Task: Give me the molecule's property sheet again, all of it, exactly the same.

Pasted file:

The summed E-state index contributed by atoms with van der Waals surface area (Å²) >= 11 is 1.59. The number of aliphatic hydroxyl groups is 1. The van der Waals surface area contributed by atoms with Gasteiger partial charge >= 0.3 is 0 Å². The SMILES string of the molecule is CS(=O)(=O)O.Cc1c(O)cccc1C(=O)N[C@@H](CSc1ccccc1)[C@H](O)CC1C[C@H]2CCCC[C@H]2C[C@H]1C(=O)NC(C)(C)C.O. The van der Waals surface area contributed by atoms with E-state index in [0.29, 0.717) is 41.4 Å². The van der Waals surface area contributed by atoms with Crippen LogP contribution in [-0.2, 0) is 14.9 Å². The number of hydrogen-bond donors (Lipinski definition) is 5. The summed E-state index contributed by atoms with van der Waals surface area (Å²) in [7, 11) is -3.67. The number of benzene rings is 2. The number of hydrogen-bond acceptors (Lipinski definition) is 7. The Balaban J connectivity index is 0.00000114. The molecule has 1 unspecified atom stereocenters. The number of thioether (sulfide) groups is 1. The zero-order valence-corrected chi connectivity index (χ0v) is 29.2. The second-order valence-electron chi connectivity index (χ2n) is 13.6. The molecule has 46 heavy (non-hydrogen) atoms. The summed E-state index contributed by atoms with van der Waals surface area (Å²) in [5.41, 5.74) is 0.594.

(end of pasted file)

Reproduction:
The summed E-state index contributed by atoms with van der Waals surface area (Å²) >= 11 is 1.59. The number of aliphatic hydroxyl groups is 1. The van der Waals surface area contributed by atoms with Gasteiger partial charge >= 0.3 is 0 Å². The SMILES string of the molecule is CS(=O)(=O)O.Cc1c(O)cccc1C(=O)N[C@@H](CSc1ccccc1)[C@H](O)CC1C[C@H]2CCCC[C@H]2C[C@H]1C(=O)NC(C)(C)C.O. The van der Waals surface area contributed by atoms with E-state index in [0.29, 0.717) is 41.4 Å². The van der Waals surface area contributed by atoms with Crippen LogP contribution in [-0.2, 0) is 14.9 Å². The number of hydrogen-bond donors (Lipinski definition) is 5. The summed E-state index contributed by atoms with van der Waals surface area (Å²) in [7, 11) is -3.67. The number of benzene rings is 2. The number of hydrogen-bond acceptors (Lipinski definition) is 7. The Balaban J connectivity index is 0.00000114. The molecule has 1 unspecified atom stereocenters. The number of thioether (sulfide) groups is 1. The zero-order valence-corrected chi connectivity index (χ0v) is 29.2. The second-order valence-electron chi connectivity index (χ2n) is 13.6. The molecule has 46 heavy (non-hydrogen) atoms. The summed E-state index contributed by atoms with van der Waals surface area (Å²) in [5.41, 5.74) is 0.594.